A company called Blackthorne Publishing spearheaded the 3D comics surge in the late 80’s, buying up licenses to lots of kids shows like Transformers, GI Joe and Star Wars. Their most successful line was, bizarrely, the California Raisins (!?) but they bit off more than the could chew when they acquired the rights to print Michael Jackson’s ‘Moonwalker’ in 3D. The film didn’t do the business expected and their comic flopped, costing them the company. Most of their titles only ran for 1 or 2 issues and the projected Star Wars line (surely a golden ticket?) only made it to issue 3 before the company folded.

In Bizarre 3D Zone there are a few singular page strips that crop up that are quite bizarre indeed, some don’t even work in the conventional 3D way as they are simply only either the green or red. But in amongst the other separated images they give an odd effect and you realise that this is the ultimate in psychedelic comics as it’s playing with your perceptions of the page. I can only imagine what it was doing to hippies on acid way back when.
Zone 3Robt WilliamsZone 6

The Force is weak in this one

Posted this on Facebook last night but don’t want it to get lost in the ether. Apart from being a car ad that isn’t generic and instantly forgettable this perfectly shows what it’s all about for a 5 year old. It’s also one of the rare occasions you don’t want to wring George Lucas’ over-sized neck for whoring the Star Wars franchise to death.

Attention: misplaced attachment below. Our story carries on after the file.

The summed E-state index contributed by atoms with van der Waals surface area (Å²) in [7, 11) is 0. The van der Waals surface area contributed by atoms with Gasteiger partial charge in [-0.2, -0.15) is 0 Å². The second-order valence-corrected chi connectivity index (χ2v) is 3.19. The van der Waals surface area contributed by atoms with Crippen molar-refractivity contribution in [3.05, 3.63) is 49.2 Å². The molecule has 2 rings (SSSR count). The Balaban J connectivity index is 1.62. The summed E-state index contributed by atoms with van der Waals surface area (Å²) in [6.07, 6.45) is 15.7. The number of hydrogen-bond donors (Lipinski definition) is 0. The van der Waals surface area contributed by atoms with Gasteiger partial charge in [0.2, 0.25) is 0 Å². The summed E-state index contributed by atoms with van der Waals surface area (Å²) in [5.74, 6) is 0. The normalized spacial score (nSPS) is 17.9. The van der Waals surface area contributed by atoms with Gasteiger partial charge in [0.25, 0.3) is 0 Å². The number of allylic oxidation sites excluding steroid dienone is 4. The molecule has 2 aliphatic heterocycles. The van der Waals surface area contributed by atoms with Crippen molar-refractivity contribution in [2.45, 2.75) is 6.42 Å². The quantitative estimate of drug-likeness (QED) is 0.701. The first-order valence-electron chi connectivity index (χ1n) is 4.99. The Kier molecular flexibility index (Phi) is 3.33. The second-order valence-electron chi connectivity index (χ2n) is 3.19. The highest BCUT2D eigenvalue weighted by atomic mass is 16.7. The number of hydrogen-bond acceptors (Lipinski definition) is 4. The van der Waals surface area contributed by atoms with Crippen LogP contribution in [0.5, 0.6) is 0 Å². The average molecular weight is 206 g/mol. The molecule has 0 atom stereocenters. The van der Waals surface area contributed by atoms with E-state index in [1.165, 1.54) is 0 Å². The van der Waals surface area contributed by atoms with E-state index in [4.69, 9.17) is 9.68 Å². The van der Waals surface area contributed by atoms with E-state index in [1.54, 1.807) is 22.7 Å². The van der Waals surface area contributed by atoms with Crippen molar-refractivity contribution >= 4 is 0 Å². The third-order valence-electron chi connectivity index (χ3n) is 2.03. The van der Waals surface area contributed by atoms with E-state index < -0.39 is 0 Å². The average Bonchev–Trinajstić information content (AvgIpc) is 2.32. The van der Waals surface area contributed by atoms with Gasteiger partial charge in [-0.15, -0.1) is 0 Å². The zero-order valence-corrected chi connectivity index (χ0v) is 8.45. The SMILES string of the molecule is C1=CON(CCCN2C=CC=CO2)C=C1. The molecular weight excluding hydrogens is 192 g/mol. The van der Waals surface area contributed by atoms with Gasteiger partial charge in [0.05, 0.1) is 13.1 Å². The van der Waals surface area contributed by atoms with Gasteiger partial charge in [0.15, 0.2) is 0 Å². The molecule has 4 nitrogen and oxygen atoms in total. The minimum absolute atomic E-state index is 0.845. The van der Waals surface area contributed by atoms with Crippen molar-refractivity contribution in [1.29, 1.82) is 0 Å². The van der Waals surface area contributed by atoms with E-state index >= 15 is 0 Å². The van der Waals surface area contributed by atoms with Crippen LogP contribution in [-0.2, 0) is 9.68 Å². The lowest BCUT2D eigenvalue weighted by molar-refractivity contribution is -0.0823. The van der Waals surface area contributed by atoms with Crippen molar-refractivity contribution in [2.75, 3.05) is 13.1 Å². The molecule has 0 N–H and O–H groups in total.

Posted in Film, Oddities. | 1 Comment |

Lejf Marcussen – Den Offentlige Rost (The Public Voice)

[youtube width=”640″ height=”480″]http://www.youtube.com/watch?v=IZWX4hMZpdg[/youtube]

Yet another late 80’s coincidence: I saw this film in late ’89 or early ’90 on UK terrestrial TV as filler between programs. I’ve wanted to see it again for over 20 years and I finally found it on YouTube. It’s an animation by Danish director Lejf Marcussen called ‘Den Offentlige Rost’ (The Public Voice, 1988) and it’s a simple idea executed fantastically. It starts out pretty simply but starts getting interesting around the 2.40 mark and it’s all done by hand, no computer graphic trickery apparently – stunning. I can only keep searching for a better copy now.